Analysis of Death Metal Vocalists

Guttural vocals are the only true vocal innovation in metal as other singing styles are derived from other genres. The growed vocal technique is a combination of multiple frequencies and is harmonically too rich to be treated in the same way as more tonal styles.  Since they are different to all that came before them they must be analyzed differently.  And as metal continues to be penetrated by the mainstream it is important to understand what should be expected from a vocalist and what each one brings to the table since as humans we are inclined to judge vocals first.

In the spirit of understanding the wide variety that the technique has to offer, take a look at some of the more interesting and/or well known vocalists that death metal has given us throughout the years:

Jeff Becerra (Possessed)

Possibly the first death metal vocalist, Jeff Becerra established a firm foundation for the guttural vocal technique.  A very distorted tone for the time taken from the raspy Teutonic style but with added distortion. A lack of developed vocal technique forced him to push through his throat as hard as possible giving that higher pitched growl a very urgent and bestial quality. The vocal patterns are derived from early Slayer and previous heavy metal bands in that Becerra is trying to sing conventionally through his growl rather than embracing the atonality that the growl offers. The greatest innovation that Jeff Becerra brought to death metal are the prolonged onomatopoeic growls that hint towards the use of vocals as a rhythm instrument and not the focal point.  While nowadays he may be completely useless as a vocalist and even though all his peers have exceeded him, Jeff Becerra remains the spark that spearheaded a unique style of vocalization.

Killjoy (Necrophagia)

One of the forgotten progenitors of death metal that later devolved into horror rock, Necrophagia were fronted by the charismatic Frank « Killjoy » Pucci.  Killjoy’s technique is an almost whispered screech that is released from the top of his throat striking the top of his palette gives him more control in diction and in tone.  By reducing the volume of his screech and keeping it constant, Killjoy conjures visions of mankind being tortured by a greater entity in consequence of their actions.  The weakness of this approach is the lack of power due to the low amount of distortion and volume that is applied to the screeches , feeling more like a warning than a full on attack . A style that would become more frequent in black metal than in death metal.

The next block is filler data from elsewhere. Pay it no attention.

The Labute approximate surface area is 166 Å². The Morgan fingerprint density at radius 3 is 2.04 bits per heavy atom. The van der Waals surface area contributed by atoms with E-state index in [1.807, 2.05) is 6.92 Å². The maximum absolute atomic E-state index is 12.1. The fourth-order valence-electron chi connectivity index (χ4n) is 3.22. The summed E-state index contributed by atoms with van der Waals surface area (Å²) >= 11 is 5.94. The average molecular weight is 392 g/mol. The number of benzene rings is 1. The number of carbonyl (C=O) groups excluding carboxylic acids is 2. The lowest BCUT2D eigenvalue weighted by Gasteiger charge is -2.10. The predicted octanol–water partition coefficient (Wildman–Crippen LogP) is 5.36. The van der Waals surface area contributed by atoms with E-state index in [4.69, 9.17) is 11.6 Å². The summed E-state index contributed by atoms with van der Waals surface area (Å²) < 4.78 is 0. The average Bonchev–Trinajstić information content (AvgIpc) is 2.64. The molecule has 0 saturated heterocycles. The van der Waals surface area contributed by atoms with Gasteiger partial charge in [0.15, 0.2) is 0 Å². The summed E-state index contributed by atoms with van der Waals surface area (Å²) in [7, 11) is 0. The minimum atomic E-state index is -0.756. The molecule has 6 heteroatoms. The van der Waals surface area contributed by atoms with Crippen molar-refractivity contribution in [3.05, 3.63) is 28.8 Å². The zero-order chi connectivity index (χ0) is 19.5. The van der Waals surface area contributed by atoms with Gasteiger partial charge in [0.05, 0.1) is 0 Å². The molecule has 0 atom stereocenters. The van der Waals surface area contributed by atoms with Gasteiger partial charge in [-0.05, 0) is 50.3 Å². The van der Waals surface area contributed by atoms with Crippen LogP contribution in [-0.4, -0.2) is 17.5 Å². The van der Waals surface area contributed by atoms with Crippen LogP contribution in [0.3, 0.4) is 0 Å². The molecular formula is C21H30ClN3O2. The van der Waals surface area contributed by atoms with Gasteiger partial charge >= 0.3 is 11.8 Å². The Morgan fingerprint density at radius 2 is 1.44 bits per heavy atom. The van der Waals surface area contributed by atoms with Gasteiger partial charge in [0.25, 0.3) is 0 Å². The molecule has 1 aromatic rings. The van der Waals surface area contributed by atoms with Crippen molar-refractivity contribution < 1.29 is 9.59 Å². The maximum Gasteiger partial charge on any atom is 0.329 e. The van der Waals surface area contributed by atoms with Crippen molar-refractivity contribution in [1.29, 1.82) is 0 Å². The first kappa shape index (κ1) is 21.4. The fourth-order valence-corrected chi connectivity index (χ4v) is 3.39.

Craig Pillard (Incantation, Disma)

No introduction is needed for this man as his performance has been emulated far more than any person can count.  Deep suffocating growls from the bottom of his chest.  Asphyxiating and authoritative while following the music and adding his own vocal rhythms on top . A man who has tailored his voice for the needs of the first three Incantation albums. Easily understandable although with some help of the lyrics sheet at first but after a few listens one can discern his pronunciation through the thickness of his voice.  No gimmicks, no need for different pitches just a strong understanding of the music and the ability like no other to bring these songs to life make Craig Pillard one of the greatest vocalists in all metal.